Until this May, my field research experiences have primarily been based in warm and sunny, locations – namely the Bahamas, Australia, and South Florida. I guess that even North Carolina in the summer counts as a warm, sunny research site, although this took some convincing after moving there from Miami.
Working in warm places has been convenient for me for many reasons. It’s great to be outside all day, friends always want to visit for a vacation, you get lots of vitamin D from the sun, and I always have a tan. About a month ago when I started preparing for this Antarctic research trip, I quickly realized that I am aptly prepared for warm weather research. I have an entire closet full of shorts, t-shirts, swimsuits, and sunglasses. One cabinet in my bathroom is dedicated to the tubes of sunblock that I am routinely purchasing. However, despite growing up in Michigan and doing my undergraduate degree in Ohio, I severely lack in cold weather gear, which means I actually had to buy new field gear for this trip to Antarctica. I haven’t had to do that in years! As many of you know, we field biologists do not tend to buy (or even wear) new field clothes. I still wear many shirts for fieldwork that have permanent “shark slime” on them, are rust stained, or are just plain dirty.
My lack of “extreme” cold weather gear was just the beginning. Since arriving at 63 degrees South, I have discovered some other important differences between the tropical research that I am accustomed to and the Antarctic research that I am currently in the midst of.
In other parts of the world (including my familiar tropical research sites), a normal day starts early. For example, at the Duke Marine Lab we often meet between 5:30 and 6:30 am to begin our fieldwork off the coast of North Carolina. However, it’s now June (the beginning of winter) in Antarctica and our days have been starting progressively later and later (approximately seven minutes later each day). Today we launched the small boats at 9:15 am as it was just getting light. Now, it’s important to note that this does not mean that we get less work done in Antarctica. I had the chance to go out on the tagging boat today with Ari, Alison, and our exceptional driver, Lily. Observers had spotted seven whales from the ice tower of the RVIB NB Palmer while we were launching the small boats, so once we splashed we headed straight for a group of three whales. Alison skillfully had our first tag on around 9:40 am, and Ari followed by sticking a second tag around 10:15am (record time for our cruise, I might add). Ari easily obtained biopsy samples from all three whales in the group before lunch. You couldn’t ask for a more productive morning!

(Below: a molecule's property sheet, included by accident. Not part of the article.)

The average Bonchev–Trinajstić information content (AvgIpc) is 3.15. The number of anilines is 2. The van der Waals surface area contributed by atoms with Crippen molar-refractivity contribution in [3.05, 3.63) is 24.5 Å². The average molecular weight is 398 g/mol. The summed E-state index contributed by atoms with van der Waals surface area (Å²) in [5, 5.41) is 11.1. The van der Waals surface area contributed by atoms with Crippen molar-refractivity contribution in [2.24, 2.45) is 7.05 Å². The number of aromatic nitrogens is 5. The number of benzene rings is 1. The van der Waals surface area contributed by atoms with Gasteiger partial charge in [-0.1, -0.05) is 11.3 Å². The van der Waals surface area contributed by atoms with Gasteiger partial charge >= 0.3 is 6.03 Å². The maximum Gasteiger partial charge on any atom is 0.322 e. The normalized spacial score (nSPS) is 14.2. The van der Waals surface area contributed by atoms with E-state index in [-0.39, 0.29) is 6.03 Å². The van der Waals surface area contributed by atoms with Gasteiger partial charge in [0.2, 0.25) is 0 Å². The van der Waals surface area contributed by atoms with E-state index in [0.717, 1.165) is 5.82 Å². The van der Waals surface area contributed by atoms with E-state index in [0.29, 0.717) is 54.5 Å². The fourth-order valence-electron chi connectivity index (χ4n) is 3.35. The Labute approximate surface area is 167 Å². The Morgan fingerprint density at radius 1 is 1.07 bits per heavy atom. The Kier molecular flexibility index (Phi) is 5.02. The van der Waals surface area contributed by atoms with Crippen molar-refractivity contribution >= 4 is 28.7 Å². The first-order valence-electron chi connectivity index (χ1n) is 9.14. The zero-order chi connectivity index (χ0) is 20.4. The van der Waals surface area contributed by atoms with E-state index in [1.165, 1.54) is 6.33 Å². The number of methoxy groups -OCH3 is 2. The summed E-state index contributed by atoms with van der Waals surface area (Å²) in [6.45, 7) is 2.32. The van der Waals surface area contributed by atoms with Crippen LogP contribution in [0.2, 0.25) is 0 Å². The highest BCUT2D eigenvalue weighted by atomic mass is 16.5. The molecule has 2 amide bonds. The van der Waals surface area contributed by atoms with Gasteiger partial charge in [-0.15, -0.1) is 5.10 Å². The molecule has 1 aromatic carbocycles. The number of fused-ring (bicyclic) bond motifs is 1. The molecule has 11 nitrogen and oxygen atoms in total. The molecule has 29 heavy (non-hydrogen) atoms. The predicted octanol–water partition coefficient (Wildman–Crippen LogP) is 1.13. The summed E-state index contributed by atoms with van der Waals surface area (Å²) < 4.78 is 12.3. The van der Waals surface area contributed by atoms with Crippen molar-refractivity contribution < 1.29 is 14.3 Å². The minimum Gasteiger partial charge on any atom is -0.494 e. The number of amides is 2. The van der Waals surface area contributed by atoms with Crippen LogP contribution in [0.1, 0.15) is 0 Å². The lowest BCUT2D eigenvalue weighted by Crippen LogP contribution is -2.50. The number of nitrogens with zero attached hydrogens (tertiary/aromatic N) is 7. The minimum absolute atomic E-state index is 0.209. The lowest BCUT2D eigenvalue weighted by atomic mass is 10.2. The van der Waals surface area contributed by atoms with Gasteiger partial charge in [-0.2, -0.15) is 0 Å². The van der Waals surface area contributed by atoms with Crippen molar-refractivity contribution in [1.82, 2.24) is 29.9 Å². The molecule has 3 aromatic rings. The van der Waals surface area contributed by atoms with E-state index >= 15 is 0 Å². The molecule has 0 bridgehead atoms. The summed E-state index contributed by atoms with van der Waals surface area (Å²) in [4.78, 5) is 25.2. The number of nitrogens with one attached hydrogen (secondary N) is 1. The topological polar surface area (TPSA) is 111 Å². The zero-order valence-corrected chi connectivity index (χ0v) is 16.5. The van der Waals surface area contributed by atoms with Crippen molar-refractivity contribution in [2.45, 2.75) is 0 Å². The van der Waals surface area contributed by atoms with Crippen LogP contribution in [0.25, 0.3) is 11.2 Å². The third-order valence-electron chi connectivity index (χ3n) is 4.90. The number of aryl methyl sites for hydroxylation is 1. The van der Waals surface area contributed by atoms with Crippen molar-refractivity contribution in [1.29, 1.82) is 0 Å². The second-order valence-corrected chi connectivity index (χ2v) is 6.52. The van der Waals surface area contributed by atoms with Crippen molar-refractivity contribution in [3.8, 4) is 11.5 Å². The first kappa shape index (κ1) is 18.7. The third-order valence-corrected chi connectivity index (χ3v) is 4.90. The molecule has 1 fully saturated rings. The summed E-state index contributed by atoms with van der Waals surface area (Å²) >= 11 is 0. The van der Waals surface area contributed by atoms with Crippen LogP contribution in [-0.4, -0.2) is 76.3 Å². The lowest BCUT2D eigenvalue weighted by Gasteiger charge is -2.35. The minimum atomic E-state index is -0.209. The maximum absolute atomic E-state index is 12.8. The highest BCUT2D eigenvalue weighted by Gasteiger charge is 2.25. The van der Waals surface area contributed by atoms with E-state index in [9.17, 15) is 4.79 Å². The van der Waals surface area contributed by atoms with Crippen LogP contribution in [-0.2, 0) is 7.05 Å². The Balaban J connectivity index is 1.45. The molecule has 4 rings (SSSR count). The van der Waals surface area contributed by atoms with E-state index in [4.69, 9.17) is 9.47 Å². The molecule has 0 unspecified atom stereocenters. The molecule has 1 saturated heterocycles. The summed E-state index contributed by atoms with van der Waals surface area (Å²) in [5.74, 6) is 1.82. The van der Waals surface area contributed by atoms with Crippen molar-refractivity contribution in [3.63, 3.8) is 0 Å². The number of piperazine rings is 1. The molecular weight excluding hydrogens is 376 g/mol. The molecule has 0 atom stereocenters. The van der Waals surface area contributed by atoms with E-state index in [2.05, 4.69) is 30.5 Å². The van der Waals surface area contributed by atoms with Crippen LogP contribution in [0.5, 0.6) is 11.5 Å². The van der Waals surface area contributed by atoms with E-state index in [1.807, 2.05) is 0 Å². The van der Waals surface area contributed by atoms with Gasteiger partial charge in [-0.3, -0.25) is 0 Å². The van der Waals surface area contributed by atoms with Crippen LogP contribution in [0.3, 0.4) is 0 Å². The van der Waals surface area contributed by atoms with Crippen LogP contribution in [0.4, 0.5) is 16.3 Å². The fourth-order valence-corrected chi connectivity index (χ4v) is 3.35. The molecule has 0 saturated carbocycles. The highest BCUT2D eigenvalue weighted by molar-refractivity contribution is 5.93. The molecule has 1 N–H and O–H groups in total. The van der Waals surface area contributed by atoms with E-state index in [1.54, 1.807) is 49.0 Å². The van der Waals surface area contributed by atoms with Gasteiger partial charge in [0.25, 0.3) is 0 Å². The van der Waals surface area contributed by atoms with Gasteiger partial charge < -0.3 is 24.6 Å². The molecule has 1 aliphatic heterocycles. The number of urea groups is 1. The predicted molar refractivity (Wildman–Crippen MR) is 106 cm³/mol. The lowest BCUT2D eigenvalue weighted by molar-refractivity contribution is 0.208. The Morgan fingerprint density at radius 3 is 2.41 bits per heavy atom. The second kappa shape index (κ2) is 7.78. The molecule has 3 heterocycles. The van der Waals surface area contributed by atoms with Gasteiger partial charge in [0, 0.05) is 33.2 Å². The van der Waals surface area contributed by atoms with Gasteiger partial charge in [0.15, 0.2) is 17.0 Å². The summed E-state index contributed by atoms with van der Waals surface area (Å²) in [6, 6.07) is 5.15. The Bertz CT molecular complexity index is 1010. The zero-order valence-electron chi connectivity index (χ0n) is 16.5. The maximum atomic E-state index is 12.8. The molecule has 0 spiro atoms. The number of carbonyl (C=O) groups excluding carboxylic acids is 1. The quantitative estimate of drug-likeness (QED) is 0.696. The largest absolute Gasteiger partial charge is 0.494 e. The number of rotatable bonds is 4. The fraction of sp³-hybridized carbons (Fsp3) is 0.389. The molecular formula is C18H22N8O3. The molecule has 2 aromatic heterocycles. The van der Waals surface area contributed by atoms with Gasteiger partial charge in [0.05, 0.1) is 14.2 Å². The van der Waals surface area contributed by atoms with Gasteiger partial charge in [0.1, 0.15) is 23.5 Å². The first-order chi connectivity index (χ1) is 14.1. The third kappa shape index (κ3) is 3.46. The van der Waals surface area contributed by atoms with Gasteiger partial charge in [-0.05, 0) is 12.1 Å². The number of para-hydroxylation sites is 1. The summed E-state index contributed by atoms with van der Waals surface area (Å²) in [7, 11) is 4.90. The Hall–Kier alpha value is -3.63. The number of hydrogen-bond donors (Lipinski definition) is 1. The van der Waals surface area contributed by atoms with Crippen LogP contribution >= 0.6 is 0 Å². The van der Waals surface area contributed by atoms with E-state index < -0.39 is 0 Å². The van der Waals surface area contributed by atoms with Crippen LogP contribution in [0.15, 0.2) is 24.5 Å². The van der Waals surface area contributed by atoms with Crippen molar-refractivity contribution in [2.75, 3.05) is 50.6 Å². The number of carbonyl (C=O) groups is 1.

There is an obvious difference between the warm, welcoming water of the tropics and icy, cold Antarctic water. None of us on this trip desire a refreshing mid-day dip to cool off. Even after a gym workout we are quite happy to indulge in a hot shower. Just reaching over the side of the boat to pick up a tag is a chilling experience (although strangely Ari seems to manage fine with wet hands and no gloves). We are more likely to have a mid-day dance party (not uncommon) to try to stay warm here (a music video might be in our future). Another difference regarding water is the amount of water that I drink while working on the small boats. On a typical research day in the tropics, I would make sure to drink between two and three liters of refreshing water a day. However, here in Antarctica there are two concerns with drinking lots of water. One is that it’s just not hot out. Secondly, there is the ever-present fear of drinking too much water while you are wearing multiple layers of clothing and covered still by a thick Mustang float suit. Getting out of these layers would not be an easy process. (Don’t worry, Mom, when we’re doing visual observations from the NBP there is no fear of drinking water and we all do a very good job of hydrating ourselves throughout the day.)